Enza Fasano, the grand-daughter of Nicola Fasano designs more contemporary ceramics. Photo via archiproducts.com.

I’ve been on the lookout for traditional ceramics, much like the colorful ceramics that are found in Italy. Ceramiche Nicola Fasano is a multi-generation ceramic company that’s made a huge variety of gaudy, traditional crockery and tableware along with simpler versions for modern preferences. Some ceramics are more interesting than others, but amongst the assortment, I found plenty of bright and unusual ceramics that I’d welcome into my kitchen.

Nicola Fasano factory, photo by @mercishopparis.

The Conran Shop has a huge selection of Nicola Fasano’s more contemporary pieces, including a squiggly lined terracotta cup and saucer. There are plenty of ceramics on ebay, and none of them are the same. It’s rare that a manufacturer has such a large variety that the items become unique.

Fasano Ceramiche photo via fasanocnf.it.

From photos and guides, Southern Italy is full of shops selling ceramics. There’re so much traditional crockery painted with regional emblems, but of all the ones I’ve seen, I’m drawn to the designs available at Nicola Fasano. Perhaps my favorites may not be as traditional, but the construction is the tradition that remains.

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Natural Deodorant

Natural remedies

Himalayan Salt Crystal, a natural deodorant that actually works!

I’ve been wondering why fragrance free products are becoming popular just now. Maybe it has to do with Jessica Alba and how she’s been promoting her fragrance free products through her Honest Company. There isn’t such a culture of 'fragrance free' in Germany yet. All natural beauty and home products have fragrance in them.

About a year ago, I came across natural deodorant. Someone told me it didn’t work that well so I didn’t end up buying it. This week, I happened across a similar concept in a shop nearby. My new deodorant is a Himalayan salt crystal.

I tried it out after showering—you’re suppose to apply when wet. I had body odor but it was gone in five minutes. My husband tried it as well and it works on a guy.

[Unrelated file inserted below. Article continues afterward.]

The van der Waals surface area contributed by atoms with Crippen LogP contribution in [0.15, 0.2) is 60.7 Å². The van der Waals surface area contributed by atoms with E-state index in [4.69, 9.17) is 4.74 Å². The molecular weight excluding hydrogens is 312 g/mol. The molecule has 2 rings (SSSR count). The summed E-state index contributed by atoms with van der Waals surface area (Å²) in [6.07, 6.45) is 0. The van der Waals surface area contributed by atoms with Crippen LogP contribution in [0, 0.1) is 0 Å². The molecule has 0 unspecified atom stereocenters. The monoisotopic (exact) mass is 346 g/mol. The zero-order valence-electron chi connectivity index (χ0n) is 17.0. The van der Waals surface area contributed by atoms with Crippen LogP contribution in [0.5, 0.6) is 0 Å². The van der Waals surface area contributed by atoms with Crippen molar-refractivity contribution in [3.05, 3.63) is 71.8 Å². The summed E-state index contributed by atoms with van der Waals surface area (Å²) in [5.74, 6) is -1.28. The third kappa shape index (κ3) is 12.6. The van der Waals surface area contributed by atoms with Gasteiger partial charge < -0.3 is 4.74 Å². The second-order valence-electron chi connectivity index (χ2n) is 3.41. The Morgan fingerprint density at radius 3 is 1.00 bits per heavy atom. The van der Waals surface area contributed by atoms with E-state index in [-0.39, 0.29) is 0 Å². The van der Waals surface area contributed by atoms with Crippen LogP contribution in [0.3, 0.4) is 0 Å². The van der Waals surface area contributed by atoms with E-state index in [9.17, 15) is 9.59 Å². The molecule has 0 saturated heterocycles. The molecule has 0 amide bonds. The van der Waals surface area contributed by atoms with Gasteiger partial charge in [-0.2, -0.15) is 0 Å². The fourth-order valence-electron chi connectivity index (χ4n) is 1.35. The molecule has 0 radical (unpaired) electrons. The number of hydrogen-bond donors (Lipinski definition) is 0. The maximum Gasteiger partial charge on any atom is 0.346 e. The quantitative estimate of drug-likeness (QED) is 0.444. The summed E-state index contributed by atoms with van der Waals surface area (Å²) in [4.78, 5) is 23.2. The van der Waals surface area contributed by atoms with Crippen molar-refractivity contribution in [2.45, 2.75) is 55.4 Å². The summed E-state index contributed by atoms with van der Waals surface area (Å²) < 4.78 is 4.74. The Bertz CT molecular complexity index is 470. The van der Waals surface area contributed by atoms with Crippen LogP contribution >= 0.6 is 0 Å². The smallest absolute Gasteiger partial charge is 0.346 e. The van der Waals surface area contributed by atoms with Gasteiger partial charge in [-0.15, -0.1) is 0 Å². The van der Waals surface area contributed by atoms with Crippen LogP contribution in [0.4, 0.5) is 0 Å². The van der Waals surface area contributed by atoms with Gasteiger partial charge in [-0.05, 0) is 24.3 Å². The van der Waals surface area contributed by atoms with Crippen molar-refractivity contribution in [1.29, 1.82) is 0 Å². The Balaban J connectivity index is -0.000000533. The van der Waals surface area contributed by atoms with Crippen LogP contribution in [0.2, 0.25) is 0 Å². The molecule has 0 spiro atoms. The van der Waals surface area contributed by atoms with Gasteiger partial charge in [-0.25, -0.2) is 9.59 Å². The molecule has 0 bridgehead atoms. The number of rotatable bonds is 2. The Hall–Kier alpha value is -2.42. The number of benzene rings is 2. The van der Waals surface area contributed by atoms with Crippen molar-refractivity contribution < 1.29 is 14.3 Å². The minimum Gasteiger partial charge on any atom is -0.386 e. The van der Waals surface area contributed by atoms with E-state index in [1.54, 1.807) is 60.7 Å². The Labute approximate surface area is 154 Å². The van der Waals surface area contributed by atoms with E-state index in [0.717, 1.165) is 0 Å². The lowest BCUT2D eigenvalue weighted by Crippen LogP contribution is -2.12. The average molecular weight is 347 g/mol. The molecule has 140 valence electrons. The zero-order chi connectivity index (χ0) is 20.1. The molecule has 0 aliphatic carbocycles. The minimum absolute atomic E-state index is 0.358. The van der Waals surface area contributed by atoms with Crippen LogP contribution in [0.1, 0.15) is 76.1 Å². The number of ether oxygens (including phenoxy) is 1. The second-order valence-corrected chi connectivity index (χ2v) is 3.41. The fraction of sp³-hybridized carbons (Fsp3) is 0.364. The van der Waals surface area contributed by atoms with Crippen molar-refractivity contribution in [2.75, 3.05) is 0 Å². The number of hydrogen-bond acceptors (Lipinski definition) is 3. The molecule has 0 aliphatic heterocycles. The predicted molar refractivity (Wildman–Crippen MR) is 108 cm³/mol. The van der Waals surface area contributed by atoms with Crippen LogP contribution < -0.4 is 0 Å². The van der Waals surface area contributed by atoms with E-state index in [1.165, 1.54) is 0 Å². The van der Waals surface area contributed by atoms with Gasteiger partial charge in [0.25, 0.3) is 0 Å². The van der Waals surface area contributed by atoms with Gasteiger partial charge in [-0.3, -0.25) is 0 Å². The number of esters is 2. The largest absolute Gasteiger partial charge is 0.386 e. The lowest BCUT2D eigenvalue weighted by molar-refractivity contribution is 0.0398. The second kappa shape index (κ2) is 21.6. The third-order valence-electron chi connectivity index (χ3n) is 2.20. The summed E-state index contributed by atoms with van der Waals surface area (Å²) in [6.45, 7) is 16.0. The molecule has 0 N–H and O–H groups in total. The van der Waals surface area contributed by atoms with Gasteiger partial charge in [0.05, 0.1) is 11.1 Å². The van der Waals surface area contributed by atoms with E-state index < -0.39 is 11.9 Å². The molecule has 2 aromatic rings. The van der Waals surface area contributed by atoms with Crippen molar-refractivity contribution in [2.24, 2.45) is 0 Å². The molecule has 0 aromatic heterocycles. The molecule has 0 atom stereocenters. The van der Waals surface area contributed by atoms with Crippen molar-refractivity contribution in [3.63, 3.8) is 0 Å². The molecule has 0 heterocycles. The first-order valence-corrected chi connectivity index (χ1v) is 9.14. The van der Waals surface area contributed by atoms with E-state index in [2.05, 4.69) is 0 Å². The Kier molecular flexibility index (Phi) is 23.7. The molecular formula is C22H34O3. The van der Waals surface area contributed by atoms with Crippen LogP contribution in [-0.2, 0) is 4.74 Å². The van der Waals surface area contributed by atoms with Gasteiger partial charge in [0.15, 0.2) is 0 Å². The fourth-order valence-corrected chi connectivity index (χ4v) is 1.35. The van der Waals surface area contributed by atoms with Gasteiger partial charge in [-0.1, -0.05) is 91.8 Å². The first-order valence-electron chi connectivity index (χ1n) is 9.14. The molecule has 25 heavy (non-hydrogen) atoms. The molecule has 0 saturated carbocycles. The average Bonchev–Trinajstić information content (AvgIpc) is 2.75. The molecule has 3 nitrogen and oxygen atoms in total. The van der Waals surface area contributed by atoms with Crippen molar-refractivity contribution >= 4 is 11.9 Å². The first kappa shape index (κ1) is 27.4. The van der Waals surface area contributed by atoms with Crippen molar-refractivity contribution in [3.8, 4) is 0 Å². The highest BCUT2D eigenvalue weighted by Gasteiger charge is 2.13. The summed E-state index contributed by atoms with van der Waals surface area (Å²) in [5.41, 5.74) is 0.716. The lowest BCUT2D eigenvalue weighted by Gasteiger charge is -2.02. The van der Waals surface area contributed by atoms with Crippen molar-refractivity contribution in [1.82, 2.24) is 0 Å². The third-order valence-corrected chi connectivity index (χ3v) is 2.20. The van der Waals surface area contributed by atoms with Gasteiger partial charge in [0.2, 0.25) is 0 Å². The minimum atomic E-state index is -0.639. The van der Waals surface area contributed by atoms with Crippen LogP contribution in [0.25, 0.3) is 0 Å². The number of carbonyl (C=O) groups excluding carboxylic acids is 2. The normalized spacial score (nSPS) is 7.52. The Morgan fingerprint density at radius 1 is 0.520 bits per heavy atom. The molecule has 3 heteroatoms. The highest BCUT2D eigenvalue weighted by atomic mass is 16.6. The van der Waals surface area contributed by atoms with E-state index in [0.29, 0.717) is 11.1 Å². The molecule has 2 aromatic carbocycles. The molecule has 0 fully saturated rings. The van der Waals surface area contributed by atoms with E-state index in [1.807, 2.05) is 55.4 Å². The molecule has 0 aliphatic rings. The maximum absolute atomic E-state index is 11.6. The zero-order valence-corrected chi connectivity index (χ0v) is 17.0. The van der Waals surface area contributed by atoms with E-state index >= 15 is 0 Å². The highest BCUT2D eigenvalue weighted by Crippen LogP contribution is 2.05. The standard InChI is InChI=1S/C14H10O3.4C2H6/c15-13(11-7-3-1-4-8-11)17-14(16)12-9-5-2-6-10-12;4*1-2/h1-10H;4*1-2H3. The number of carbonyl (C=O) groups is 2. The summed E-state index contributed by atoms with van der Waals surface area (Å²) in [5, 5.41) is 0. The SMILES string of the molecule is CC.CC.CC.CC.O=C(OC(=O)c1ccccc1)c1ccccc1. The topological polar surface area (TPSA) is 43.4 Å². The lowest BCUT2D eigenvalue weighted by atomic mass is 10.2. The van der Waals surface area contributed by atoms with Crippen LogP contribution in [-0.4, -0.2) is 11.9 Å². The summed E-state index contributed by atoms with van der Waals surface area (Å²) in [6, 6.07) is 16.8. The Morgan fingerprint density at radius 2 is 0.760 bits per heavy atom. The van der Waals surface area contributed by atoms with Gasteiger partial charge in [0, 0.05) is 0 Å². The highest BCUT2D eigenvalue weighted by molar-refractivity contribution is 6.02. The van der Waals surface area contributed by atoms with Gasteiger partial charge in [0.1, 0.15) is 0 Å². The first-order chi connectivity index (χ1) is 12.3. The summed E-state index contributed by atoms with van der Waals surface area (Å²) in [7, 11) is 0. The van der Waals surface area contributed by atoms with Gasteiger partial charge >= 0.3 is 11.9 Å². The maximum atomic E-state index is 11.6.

Also, it’s so pretty to look at and touch. I hope to find more products that are naturally occurring, as if I just plucked it from the earth.

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Chandelier Prototype Two

Accidental design.

Developing a chandelier that acts more like a frame of my environment than a light.

I finished my second chandelier prototype and realized the first was better. In the first prototype, one axis of strands draped down in a way that was prettier. This unintentional design was a result of eyeballing the side lengths. Although I used a ruler to measure the strands on my second prototype, I like the 'accident' more.

Prototype two has no curves, strands are straight. I prefer the first with the strands curved.

Next steps are to consider scale and the number of strands I’d like. Maybe 8 symmetrical strands? It took a lot of work to make the two versions with four strands each. I’m losing momentum the more work I forsee.

Maybe I’ll come across a good idea from looking at chandelier examples, but I’ll need some time to figure out what I’ll do next. Although it’s hard to have patience, I know I have to in order not to end up with something I don’t want. In the past, I’ve rushed to complete projects in the spirit of 'not being lazy' but I don’t want to make something that I won’t appreciate.

It’s interesting to observe how the process is related to how much appreciation I’ll have. If it is such a good concept, then I’ll have patience. If not, c’est la vie.

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Ruth Gurvich

Delicate 'paper' you can eat out of.

Looks as if you could take any old sheet of paper and sculpt into this...if only I had the skills. Photo by Jérôme Galland.

I’m starting to believe that architects make better artists than 'artists'. On Nowness, there’s a video series featuring the homes of hip creatives. These are people who seem to scream "Hey everyone! I am an artist." Maybe it’s the nature of being a pop culture celebrity. I’m sure what they do is extraordinary, from fashion design to song writing, but their homes all look the same.

On the other hand, there’s a series called "In Residence", featuring homes of architects and prominent artists and designers. Rather than showing how 'quirky' their personalities are, the works resoundingly shows how original these professionals are.

Ricardo Bofill wears a suit in his video, looks like a respectable guy. One walk through his home and you’ll see how out of the box insane he is. Ian Simpson has a completely different style. The order and precision throughout his home seems to emphasize the things that are not orderly and precise: the trees, plants and lighting from the sky. In each of these videos, the style of the creative permeates through every item, from tables to utensils, beyond just walls and windows.

"For me, it all starts with the shape. I start completely from scratch. Then I make a construction plan, just like a designer designing a chair or an architect drawing a house. This was something I had to learn; my first pieces using paper were very clumsy. The difficulty lies in constructing exactly the right shape." - Ruth Gurvich; Photo and quote via nymphenburg.com